Storytelling as a Psychotherapeutic Technique

October 8, 2009

Many psychotherapists adhere to psychotherapy protocols such as cognitive-behavioral therapy, interpersonal therapy, dialectic behavioral therapy, or psychoanalytically oriented psychotherapy. Nonetheless, what actually goes on between therapist and patient is often variable and sometimes unique.

Many psychotherapists adhere to psychotherapy protocols such as cognitive-behavioral therapy, interpersonal therapy, dialectic behavioral therapy, or psychoanalytically oriented psychotherapy. Nonetheless, what actually goes on between therapist and patient is often variable and sometimes unique. One method I use involves storytelling, usually with the hope of producing insight, correcting a cognitive distortion, or providing context for an unusual feeling or happening.

All of my stories are offered as a reaction to what patients are telling me. As I listen to patients, I wonder why they are telling me these vignettes of all the many subjects that they could talk about-past, present, future, imagined or real, sad or joyful. While listening, I always have inward musings, images, and stories. It seems that I engage in constant “free association,” which Freud recommended for patients in psychoanalysis but which I seem to have adapted as a therapeutic tool. More often than not, I will share some of these thoughts with my patients, usually in the form of a story.

Over the years, I have developed almost blind trust in these associations, and they may account for what clinical success I have had in both individual and group psychotherapy. When patients come back to see me, often years later for a different issue or a recurrence of an old symptom or problem, most of what they remember are my stories, sometimes with a new therapeutic slant-one I had not consciously intended!

One story I have told multiple times, especially when confronted with patients who are especially gullible or who never question authority figures, is the orange juice story. It is a true account of my own gradual renunciation of unquestioning belief in what others believe and want me to believe.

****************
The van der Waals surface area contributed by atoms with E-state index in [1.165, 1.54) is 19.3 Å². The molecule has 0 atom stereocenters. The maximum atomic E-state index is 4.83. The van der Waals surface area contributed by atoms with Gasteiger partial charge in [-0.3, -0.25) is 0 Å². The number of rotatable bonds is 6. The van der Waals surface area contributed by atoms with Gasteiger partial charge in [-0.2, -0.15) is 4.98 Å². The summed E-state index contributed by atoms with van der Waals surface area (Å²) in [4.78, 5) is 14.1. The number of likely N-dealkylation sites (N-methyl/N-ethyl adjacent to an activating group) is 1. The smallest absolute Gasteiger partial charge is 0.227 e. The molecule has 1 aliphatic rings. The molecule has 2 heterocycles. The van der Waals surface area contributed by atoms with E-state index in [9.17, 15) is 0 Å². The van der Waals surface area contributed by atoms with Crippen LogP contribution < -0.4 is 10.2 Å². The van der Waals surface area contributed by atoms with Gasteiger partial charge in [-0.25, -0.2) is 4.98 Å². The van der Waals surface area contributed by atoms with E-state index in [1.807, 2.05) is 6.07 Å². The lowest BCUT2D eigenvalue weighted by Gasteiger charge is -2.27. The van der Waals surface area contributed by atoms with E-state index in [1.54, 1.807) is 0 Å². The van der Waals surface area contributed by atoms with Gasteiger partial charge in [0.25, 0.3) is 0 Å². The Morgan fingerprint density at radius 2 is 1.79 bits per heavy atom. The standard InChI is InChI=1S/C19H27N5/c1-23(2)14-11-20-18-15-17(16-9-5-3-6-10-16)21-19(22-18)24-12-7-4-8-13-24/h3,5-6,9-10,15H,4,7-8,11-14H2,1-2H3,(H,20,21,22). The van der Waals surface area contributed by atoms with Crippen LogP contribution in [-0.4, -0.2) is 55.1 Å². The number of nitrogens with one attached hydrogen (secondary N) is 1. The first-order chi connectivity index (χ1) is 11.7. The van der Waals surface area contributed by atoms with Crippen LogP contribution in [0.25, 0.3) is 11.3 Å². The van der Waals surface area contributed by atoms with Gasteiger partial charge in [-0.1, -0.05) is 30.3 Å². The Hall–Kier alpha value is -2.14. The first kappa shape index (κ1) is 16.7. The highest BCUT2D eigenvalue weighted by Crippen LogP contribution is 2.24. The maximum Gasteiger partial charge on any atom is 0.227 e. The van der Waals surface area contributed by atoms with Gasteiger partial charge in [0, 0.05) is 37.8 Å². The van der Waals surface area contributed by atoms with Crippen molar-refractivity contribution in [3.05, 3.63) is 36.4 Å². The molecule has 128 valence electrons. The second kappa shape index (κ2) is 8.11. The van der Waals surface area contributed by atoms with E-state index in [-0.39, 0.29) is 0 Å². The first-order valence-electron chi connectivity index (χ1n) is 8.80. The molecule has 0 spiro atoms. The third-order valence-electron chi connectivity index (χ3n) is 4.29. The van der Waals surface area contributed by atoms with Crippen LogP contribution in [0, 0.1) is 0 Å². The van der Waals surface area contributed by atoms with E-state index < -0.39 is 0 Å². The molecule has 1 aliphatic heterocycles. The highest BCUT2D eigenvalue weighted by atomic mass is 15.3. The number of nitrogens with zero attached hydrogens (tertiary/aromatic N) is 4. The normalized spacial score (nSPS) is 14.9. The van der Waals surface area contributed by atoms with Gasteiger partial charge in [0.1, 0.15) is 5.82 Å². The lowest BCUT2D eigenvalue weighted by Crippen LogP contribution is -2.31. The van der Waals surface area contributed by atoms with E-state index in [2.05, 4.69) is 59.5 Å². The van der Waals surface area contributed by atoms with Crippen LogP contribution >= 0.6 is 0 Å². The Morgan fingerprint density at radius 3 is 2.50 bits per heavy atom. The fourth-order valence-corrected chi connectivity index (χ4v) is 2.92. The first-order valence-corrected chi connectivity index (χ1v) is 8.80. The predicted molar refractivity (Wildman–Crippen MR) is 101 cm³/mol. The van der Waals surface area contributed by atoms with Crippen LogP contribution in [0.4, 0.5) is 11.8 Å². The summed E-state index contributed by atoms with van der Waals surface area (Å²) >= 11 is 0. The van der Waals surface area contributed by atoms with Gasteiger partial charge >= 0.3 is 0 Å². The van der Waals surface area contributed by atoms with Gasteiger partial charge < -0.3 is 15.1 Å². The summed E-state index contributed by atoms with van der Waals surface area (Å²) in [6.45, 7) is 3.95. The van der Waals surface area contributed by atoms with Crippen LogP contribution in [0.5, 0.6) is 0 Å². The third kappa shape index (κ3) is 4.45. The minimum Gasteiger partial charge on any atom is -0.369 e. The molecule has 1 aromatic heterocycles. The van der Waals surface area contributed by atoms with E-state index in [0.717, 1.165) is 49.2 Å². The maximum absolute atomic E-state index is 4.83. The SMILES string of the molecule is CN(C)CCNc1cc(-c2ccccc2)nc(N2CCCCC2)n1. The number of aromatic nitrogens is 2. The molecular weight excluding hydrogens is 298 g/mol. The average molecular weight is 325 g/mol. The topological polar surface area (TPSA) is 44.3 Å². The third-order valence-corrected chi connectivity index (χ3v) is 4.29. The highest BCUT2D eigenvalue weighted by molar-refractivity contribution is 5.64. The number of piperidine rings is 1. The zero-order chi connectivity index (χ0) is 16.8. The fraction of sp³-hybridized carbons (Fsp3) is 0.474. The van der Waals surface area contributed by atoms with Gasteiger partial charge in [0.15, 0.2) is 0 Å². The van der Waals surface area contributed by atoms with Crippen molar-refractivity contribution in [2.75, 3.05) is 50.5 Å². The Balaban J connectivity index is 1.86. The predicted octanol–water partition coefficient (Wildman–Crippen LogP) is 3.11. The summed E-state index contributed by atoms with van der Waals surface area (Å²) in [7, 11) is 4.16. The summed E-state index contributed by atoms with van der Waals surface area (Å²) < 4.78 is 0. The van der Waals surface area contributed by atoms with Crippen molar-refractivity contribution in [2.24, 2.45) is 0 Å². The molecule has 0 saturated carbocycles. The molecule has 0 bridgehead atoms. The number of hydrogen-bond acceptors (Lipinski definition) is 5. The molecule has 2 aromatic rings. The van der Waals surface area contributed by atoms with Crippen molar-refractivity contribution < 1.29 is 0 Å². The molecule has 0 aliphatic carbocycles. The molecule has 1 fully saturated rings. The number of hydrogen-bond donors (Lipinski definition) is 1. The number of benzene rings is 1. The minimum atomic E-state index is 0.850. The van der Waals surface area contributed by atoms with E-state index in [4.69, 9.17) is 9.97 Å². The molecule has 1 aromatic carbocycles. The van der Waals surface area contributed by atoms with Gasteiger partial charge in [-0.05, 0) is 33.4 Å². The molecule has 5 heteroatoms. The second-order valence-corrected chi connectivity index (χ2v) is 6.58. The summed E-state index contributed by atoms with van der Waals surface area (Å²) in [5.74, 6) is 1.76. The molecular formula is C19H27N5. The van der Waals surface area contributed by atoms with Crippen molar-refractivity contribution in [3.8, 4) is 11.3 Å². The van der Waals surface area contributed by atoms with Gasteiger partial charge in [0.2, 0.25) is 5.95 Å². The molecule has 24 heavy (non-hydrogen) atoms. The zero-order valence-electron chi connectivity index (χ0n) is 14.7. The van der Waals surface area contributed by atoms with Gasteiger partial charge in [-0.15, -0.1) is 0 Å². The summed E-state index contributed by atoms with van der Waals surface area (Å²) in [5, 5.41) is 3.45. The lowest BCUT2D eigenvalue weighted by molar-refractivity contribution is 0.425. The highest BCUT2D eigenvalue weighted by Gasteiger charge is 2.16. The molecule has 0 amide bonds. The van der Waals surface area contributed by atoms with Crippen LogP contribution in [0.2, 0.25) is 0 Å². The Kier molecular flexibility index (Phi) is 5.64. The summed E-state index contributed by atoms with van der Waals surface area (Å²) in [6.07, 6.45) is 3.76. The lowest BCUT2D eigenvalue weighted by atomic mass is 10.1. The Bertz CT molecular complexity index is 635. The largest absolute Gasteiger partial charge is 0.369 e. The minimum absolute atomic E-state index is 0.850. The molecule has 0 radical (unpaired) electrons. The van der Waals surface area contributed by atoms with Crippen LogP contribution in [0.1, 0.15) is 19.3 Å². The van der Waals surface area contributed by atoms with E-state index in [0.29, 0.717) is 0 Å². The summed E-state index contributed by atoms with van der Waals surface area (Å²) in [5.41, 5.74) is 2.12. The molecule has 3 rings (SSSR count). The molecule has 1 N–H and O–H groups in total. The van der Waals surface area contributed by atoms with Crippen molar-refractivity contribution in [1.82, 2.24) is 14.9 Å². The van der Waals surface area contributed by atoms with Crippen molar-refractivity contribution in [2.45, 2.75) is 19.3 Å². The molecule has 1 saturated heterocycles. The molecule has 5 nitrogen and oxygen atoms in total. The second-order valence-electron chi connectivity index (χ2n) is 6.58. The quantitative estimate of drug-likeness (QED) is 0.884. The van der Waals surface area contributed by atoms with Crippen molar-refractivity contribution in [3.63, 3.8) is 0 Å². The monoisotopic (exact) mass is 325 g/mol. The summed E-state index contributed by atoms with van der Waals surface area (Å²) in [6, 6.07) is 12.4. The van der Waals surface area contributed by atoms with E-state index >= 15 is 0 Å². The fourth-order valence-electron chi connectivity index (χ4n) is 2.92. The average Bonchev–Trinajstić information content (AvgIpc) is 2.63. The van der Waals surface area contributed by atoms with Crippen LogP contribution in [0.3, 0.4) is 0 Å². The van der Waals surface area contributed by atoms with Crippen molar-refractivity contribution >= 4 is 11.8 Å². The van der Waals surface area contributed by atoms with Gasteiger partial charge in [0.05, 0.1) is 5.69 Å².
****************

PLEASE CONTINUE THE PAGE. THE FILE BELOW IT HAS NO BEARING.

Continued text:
The story goes like this. When I was growing up, until age 6 or so, I lived with my parents. My mother was into health foods and listened faithfully to Carlton Fredericks, who was a nutritionist advocating wheat germ and other health foods. Whether related to Fredericks’ radio program or not, my mother was also a firm believer in orange juice. It was necessary for me to drink it 7 days per week, always hand-squeezed by her and carefully strained for pits and pulp. Nothing could stand in the way of this daily ritual and I, too, began to believe that orange juice prepared that way was necessary for my continued health and survival.

Then my mother got sick, even though she also drank hand-squeezed orange juice daily. She became weak and depressed, gained weight, and ended up in the hospital for months at a time. She went to a psychiatrist who administered electroshock treatments, but that helped only transiently. She went from doctor to doctor and hospital to hospital. I spent most of that year and the next in my father’s sister’s house. I slept in the same bedroom with my 3 older cousins (I was in the second grade, and the others were either in high school or college).